3.4.1.1.1 Blesgen: even though a law on the marketing of products does not directly concern imports, it may, according to the circumstances, affect prospects for importing products from other member states and thus fall under the prohibition in article [34]of the Treaty. But here, It is to be observed in addition that the restrictions placed on the sale of the spirits in question make no distinction whatsoever based on their nature or origin. Such a legislative measure has therefore in fact no connection with the importation of the products and for that reason is not of such a nature as to impede trade between Member States.
3.4.1.1.2 Oosthoek: urging someone to discontinue a marketing scheme that proves particularly effective may constitute obstacle to imports even if the legis applies equally to domestic and foreign products but must be justified under mandatory requirements
3.4.1.1.3 Torfaen: Court adopted the view that the rules fell in principle within the scope of Article 34 TFEU and whether they could be justified under mandatory requirements
3.4.1.1.4 Hünermund: “I consider that measures, whose subject is the manner in which trading activity is carried on, are in principle to be regarded as falling outside the scope of Article [34], inasmuch as they are not designed to regulate trade itself, and have no connection with the parity or disparity of the national laws in point and, moreover, are not liable to make access to the market less profitable for the operators concerned and thus, indirectly, to make access more difficult for the products in question.”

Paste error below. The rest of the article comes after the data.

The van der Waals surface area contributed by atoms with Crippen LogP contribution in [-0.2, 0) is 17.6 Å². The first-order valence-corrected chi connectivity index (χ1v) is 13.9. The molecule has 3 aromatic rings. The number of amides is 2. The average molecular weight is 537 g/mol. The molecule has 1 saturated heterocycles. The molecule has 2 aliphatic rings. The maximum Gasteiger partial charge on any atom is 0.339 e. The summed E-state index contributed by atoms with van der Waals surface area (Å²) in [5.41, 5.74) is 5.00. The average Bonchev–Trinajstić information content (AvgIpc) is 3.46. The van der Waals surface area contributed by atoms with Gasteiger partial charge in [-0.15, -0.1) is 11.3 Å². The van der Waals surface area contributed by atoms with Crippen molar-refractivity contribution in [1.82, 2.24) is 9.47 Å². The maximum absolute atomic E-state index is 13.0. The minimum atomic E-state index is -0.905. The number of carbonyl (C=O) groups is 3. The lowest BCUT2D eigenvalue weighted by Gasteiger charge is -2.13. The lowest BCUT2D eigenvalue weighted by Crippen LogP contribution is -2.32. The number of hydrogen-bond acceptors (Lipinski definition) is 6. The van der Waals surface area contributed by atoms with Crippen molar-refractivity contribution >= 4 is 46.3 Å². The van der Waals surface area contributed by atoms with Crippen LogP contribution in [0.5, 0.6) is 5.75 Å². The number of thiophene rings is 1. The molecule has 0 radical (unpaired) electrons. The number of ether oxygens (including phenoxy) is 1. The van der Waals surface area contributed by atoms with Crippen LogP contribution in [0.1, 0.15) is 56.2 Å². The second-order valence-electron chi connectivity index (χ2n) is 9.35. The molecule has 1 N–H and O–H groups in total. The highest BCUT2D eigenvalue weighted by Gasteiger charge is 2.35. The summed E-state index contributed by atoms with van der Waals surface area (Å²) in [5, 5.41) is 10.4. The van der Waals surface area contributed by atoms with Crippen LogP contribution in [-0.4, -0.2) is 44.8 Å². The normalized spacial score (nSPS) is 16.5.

3.4.2 The ruling in Keck
3.4.2.1 Two issues: companies too eager to use art 34 in national courts + legal clarity in area needed
3.4.2.2 Selling arrangements excluded from scope of art 34 where: 1) The measure applies to all affected traders in the national territory and 2) the measure does not either in law or in fact affect the marketing of domestic and imported goods
3.4.2.3 Three criticisms: approach formalistic + Keck would be focal point for companies arguing that harder to access local market + discrimination-based analysis rather than obstacle-based
3.4.2.3.1 Leclerc-Siplec
3.4.2.4 Applying the Keck proviso
3.4.2.4.1 De Agostini (Svenska) Förlag AB and TV-Shop i Sverige: Court prepared to recognise that some selling arrangements may still have disparate impact on imported goods so Cassis; television advertising was the only effective form of sales promotion enabling it to penetrate the Swedish market since it had no other advertising methods for reaching children and their parents. So outright ban aimed at children, not ok